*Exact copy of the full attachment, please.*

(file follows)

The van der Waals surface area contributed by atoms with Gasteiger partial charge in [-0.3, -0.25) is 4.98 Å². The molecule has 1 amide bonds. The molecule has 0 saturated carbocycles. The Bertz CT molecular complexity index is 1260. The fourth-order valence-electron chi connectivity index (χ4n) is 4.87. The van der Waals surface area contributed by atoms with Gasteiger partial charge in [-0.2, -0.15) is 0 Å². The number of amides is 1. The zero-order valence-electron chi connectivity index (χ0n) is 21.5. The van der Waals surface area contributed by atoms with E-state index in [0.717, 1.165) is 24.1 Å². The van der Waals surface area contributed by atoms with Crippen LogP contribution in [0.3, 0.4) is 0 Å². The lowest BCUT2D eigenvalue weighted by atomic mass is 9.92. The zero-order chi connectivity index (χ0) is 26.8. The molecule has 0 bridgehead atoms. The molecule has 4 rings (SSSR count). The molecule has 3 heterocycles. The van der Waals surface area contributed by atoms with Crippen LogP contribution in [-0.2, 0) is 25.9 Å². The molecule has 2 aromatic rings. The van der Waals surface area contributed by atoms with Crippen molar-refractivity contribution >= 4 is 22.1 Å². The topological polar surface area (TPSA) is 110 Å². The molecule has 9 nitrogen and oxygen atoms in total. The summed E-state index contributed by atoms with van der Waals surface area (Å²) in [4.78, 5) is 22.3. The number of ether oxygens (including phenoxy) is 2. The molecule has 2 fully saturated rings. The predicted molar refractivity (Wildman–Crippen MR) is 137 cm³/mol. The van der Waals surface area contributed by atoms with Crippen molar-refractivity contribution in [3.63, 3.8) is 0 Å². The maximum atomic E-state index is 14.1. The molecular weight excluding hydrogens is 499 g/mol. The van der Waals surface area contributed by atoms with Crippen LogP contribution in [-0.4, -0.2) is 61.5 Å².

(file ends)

The van der Waals surface area contributed by atoms with Gasteiger partial charge in [-0.3, -0.25) is 4.98 Å². The molecule has 1 amide bonds. The molecule has 0 saturated carbocycles. The Bertz CT molecular complexity index is 1260. The fourth-order valence-electron chi connectivity index (χ4n) is 4.87. The van der Waals surface area contributed by atoms with Gasteiger partial charge in [-0.2, -0.15) is 0 Å². The number of amides is 1. The zero-order valence-electron chi connectivity index (χ0n) is 21.5. The van der Waals surface area contributed by atoms with E-state index in [0.717, 1.165) is 24.1 Å². The van der Waals surface area contributed by atoms with Crippen LogP contribution in [0.3, 0.4) is 0 Å². The lowest BCUT2D eigenvalue weighted by atomic mass is 9.92. The zero-order chi connectivity index (χ0) is 26.8. The molecule has 0 bridgehead atoms. The molecule has 4 rings (SSSR count). The molecule has 3 heterocycles. The van der Waals surface area contributed by atoms with Crippen LogP contribution in [-0.2, 0) is 25.9 Å². The molecule has 2 aromatic rings. The van der Waals surface area contributed by atoms with Crippen molar-refractivity contribution >= 4 is 22.1 Å². The topological polar surface area (TPSA) is 110 Å². The molecule has 9 nitrogen and oxygen atoms in total. The summed E-state index contributed by atoms with van der Waals surface area (Å²) in [4.78, 5) is 22.3. The number of ether oxygens (including phenoxy) is 2. The molecule has 2 fully saturated rings. The predicted molar refractivity (Wildman–Crippen MR) is 137 cm³/mol. The van der Waals surface area contributed by atoms with Crippen molar-refractivity contribution in [3.63, 3.8) is 0 Å². The maximum atomic E-state index is 14.1. The molecular weight excluding hydrogens is 499 g/mol. The van der Waals surface area contributed by atoms with Crippen LogP contribution in [-0.4, -0.2) is 61.5 Å².